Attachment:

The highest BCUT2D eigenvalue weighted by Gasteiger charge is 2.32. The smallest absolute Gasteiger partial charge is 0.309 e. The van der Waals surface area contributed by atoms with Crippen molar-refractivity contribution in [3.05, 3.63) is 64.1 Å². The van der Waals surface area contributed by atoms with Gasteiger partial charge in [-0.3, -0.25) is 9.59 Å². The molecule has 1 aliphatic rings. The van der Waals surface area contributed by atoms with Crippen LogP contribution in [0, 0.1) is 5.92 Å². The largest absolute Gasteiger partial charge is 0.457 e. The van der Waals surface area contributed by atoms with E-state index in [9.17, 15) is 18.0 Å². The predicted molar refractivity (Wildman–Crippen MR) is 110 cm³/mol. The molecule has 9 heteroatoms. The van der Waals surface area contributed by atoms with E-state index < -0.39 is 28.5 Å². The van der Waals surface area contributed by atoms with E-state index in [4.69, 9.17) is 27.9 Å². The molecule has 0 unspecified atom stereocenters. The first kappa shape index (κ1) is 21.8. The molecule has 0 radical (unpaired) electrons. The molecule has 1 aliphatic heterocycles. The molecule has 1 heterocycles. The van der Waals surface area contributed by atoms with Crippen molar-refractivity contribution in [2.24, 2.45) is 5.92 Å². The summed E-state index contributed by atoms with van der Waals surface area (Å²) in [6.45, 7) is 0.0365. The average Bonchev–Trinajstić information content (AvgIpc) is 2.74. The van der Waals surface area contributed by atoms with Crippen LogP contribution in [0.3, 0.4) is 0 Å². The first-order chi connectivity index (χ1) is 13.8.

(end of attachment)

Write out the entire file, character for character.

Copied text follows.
The highest BCUT2D eigenvalue weighted by Gasteiger charge is 2.32. The smallest absolute Gasteiger partial charge is 0.309 e. The van der Waals surface area contributed by atoms with Crippen molar-refractivity contribution in [3.05, 3.63) is 64.1 Å². The van der Waals surface area contributed by atoms with Gasteiger partial charge in [-0.3, -0.25) is 9.59 Å². The molecule has 1 aliphatic rings. The van der Waals surface area contributed by atoms with Crippen LogP contribution in [0, 0.1) is 5.92 Å². The largest absolute Gasteiger partial charge is 0.457 e. The van der Waals surface area contributed by atoms with E-state index in [9.17, 15) is 18.0 Å². The predicted molar refractivity (Wildman–Crippen MR) is 110 cm³/mol. The molecule has 9 heteroatoms. The van der Waals surface area contributed by atoms with E-state index < -0.39 is 28.5 Å². The van der Waals surface area contributed by atoms with E-state index in [4.69, 9.17) is 27.9 Å². The molecule has 0 unspecified atom stereocenters. The first kappa shape index (κ1) is 21.8. The molecule has 0 radical (unpaired) electrons. The molecule has 1 aliphatic heterocycles. The molecule has 1 heterocycles. The van der Waals surface area contributed by atoms with Crippen molar-refractivity contribution in [2.24, 2.45) is 5.92 Å². The summed E-state index contributed by atoms with van der Waals surface area (Å²) in [6.45, 7) is 0.0365. The average Bonchev–Trinajstić information content (AvgIpc) is 2.74. The van der Waals surface area contributed by atoms with Crippen LogP contribution in [0.3, 0.4) is 0 Å². The first-order chi connectivity index (χ1) is 13.8.